Disney Japan Back Up
After several weeks of conflicting reports, the Oriental Land Company announced April 11 that Tokyo Disneyland would reopen on a limited basis April 15.
The amusement park had been closed since the March 11 earthquake, mainly owing to problems with liquefaction, which ruined much of the Tokyo Disney Resort’s parking lot but didn’t seem to affect the park itself.
The park will close at 6 p.m. daily for the time being, because of acute power shortages due to the loss of electrical power capacity from the stricken Fukushima nuclear power plant.
The other Disney park, Tokyo Disney Sea, will remain closed until at least the end of the month. Hotels within the resort area were to open for business April 15 as well.
In other Disney news, executives of the company and their Shanghai partners broke ground April 8 for a new Disney theme park in the city’s suburbs.
Disney CEO Bob Iger said that the $3.7 billion project will be “authentically Disney, but distinctly Chinese.” The city’s leaders seemed to be equally enthusiastic about the park, despite the fact that negotiations took more than 10 years. The park will anchor an international tourism resort zone, including hotels and other entertainment attractions. It will be Disney’s fourth theme park outside the U.S.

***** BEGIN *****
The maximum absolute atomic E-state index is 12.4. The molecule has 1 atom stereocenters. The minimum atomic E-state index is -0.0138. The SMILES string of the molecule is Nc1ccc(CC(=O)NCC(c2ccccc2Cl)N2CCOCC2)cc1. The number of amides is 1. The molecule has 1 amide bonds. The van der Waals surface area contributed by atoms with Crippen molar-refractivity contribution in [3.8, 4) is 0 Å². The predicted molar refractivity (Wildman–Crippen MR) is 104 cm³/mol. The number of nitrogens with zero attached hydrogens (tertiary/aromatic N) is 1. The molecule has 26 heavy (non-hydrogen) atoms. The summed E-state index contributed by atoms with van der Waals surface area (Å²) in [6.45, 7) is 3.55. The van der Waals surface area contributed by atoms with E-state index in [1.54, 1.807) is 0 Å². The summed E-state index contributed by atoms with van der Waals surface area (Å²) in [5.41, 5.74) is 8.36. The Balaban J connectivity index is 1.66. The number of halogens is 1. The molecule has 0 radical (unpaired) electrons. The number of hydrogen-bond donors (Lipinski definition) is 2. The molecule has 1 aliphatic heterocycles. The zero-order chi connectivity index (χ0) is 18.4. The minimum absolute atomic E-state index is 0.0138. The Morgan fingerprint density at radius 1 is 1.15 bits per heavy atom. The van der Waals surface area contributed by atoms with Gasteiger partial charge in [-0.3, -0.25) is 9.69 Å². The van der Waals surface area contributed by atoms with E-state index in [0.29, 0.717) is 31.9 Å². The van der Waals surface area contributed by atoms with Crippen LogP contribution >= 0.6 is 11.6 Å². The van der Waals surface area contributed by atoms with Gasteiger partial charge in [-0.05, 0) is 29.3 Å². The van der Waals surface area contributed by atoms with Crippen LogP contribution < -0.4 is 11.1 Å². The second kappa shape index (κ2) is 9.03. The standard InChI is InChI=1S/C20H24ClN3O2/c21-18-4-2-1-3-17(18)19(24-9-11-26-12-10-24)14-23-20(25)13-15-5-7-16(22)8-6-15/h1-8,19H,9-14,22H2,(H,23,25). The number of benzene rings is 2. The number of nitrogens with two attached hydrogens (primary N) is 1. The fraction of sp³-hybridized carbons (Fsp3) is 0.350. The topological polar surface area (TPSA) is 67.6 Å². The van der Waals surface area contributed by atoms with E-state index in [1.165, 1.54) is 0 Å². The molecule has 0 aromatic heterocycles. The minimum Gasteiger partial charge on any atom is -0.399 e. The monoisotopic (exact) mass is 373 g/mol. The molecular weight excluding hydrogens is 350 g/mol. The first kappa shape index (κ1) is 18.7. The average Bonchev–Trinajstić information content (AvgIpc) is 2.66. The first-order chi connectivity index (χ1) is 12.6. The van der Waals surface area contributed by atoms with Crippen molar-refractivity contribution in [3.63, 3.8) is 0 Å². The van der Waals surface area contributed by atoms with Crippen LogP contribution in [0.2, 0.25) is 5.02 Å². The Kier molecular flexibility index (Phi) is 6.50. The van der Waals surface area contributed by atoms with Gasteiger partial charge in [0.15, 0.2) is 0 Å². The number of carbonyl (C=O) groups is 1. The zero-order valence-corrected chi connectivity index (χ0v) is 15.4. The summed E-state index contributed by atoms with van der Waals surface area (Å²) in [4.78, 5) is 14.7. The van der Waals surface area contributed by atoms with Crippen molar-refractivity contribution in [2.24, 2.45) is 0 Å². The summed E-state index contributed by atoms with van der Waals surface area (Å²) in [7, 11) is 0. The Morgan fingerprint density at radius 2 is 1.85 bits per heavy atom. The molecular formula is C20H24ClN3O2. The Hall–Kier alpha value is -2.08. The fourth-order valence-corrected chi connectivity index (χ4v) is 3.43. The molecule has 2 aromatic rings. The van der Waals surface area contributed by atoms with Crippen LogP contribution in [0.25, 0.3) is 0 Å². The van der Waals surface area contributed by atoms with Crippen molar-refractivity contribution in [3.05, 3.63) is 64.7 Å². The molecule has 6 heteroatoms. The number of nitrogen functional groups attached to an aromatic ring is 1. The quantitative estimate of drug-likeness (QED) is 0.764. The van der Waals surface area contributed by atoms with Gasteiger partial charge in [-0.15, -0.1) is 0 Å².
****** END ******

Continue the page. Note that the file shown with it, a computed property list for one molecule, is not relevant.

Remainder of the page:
Under present plans, the Shanghai park will be smaller than its problem-plagued cousin in Hong Kong. However, the surrounding resort area will be twice as large as Hong Kong’s, meaning that the Shanghai park could always expand in the future.
Disney has a 43 percent stake in the two joint ventures set up to build the project, but will have a 70 percent stake in the joint venture that will manage the park.
Those involved are saying the park could open for business in five years, though the Shanghai side would prefer sooner.